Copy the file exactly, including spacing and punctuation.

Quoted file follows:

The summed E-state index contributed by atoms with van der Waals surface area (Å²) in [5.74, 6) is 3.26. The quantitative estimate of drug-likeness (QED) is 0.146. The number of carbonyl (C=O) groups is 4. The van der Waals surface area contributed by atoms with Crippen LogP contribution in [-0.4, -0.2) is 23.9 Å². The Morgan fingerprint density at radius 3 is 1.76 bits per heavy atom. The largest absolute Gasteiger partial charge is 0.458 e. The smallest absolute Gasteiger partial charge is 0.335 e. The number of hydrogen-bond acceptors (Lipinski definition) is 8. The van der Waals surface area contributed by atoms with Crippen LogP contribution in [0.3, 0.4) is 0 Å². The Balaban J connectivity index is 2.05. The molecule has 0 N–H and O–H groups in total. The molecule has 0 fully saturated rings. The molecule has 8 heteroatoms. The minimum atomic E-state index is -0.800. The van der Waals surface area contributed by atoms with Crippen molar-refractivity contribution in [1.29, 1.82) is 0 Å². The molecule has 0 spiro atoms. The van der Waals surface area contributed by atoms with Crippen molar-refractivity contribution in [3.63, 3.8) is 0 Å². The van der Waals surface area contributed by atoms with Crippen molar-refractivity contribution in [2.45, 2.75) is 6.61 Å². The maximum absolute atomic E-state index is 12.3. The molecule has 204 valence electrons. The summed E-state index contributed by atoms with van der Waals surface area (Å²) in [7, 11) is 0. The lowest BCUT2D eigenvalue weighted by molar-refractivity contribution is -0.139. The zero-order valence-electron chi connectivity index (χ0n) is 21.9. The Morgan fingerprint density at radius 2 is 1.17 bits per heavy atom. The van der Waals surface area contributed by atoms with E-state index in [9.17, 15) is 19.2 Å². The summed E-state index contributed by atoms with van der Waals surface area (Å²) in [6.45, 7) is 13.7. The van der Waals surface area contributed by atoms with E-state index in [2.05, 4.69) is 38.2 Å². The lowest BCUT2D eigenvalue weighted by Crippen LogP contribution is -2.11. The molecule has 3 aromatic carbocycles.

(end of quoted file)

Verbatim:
The summed E-state index contributed by atoms with van der Waals surface area (Å²) in [5.74, 6) is 3.26. The quantitative estimate of drug-likeness (QED) is 0.146. The number of carbonyl (C=O) groups is 4. The van der Waals surface area contributed by atoms with Crippen LogP contribution in [-0.4, -0.2) is 23.9 Å². The Morgan fingerprint density at radius 3 is 1.76 bits per heavy atom. The largest absolute Gasteiger partial charge is 0.458 e. The smallest absolute Gasteiger partial charge is 0.335 e. The number of hydrogen-bond acceptors (Lipinski definition) is 8. The van der Waals surface area contributed by atoms with Crippen LogP contribution in [0.3, 0.4) is 0 Å². The Balaban J connectivity index is 2.05. The molecule has 0 N–H and O–H groups in total. The molecule has 0 fully saturated rings. The molecule has 8 heteroatoms. The minimum atomic E-state index is -0.800. The van der Waals surface area contributed by atoms with Crippen molar-refractivity contribution in [1.29, 1.82) is 0 Å². The molecule has 0 spiro atoms. The van der Waals surface area contributed by atoms with Crippen molar-refractivity contribution in [3.63, 3.8) is 0 Å². The van der Waals surface area contributed by atoms with Crippen molar-refractivity contribution in [2.45, 2.75) is 6.61 Å². The maximum absolute atomic E-state index is 12.3. The molecule has 204 valence electrons. The summed E-state index contributed by atoms with van der Waals surface area (Å²) in [7, 11) is 0. The lowest BCUT2D eigenvalue weighted by molar-refractivity contribution is -0.139. The zero-order valence-electron chi connectivity index (χ0n) is 21.9. The Morgan fingerprint density at radius 2 is 1.17 bits per heavy atom. The van der Waals surface area contributed by atoms with E-state index in [9.17, 15) is 19.2 Å². The summed E-state index contributed by atoms with van der Waals surface area (Å²) in [6.45, 7) is 13.7. The van der Waals surface area contributed by atoms with E-state index in [2.05, 4.69) is 38.2 Å². The lowest BCUT2D eigenvalue weighted by Crippen LogP contribution is -2.11. The molecule has 3 aromatic carbocycles.